What if, like public health, cybersecurity were considered a public good?
School of Information Ph.D. student Elaine M. Sedenberg and associate professor Deirdre K. Mulligan address this question in an opinion piece written for the International Risk Governance Center, along with co-author Fred B. Schneider of Cornell University.
The authors argue that establishing cybersecurity as a public good would create the much needed overarching policy principle to define objectives and means, to bring cohesion to sectoral and specific, purpose-led policies and programs. It would help establish a framework under which information sharing proposals can be evaluated, and resolve the trade-offs between the rights and autonomy of individuals, versus benefits for the collective. It would also suggest that it is important to pursue international collaboration in harmonizing technical choices and for institutional and regulatory measures.
The piece reviews the Doctrine of Public Cybersecurity, which aims to produce security and manage its absence. It explores the potential utility of information sharing to promote public cybersecurity. An analogy with public health provides interesting perspectives. Within public health, monitoring and information sharing has advanced specific goals and outcomes. The same is likely to hold true for information about cybersecurity. Making that case requires articulating goals, their connection to specific kinds of information sharing activities, and ensuring that appropriate protections for privacy and other competing values are built in.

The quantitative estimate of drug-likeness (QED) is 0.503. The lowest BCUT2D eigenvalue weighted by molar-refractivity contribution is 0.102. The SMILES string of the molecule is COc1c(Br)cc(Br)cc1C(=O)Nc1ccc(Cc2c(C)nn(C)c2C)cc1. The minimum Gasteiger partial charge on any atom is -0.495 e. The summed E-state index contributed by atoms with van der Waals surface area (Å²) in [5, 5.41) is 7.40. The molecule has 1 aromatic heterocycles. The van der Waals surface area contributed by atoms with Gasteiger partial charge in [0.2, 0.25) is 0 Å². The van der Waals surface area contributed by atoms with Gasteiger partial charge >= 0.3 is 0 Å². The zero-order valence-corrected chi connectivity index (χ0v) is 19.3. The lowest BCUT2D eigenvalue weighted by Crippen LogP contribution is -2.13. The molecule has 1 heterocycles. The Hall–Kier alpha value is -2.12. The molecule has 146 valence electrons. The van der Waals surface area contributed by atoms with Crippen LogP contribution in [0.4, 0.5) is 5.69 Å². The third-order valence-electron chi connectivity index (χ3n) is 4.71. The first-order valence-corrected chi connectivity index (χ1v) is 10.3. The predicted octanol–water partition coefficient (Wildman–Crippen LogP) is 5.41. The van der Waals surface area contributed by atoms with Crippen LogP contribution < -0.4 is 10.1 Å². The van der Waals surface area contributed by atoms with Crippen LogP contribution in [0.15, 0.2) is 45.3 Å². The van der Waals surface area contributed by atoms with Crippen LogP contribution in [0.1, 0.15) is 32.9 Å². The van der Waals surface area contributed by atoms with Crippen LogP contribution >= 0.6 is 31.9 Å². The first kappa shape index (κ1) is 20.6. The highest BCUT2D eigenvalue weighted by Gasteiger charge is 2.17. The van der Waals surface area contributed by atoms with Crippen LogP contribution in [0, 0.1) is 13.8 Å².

Read the full article:
“Public Cybersecurity and Rationalizing Information Sharing,” Schneider, F., Sedenberg, E., Mulligan, D., Opinion Piece for the International Risk Governance Center (IRGC). Lausanne: IRGC.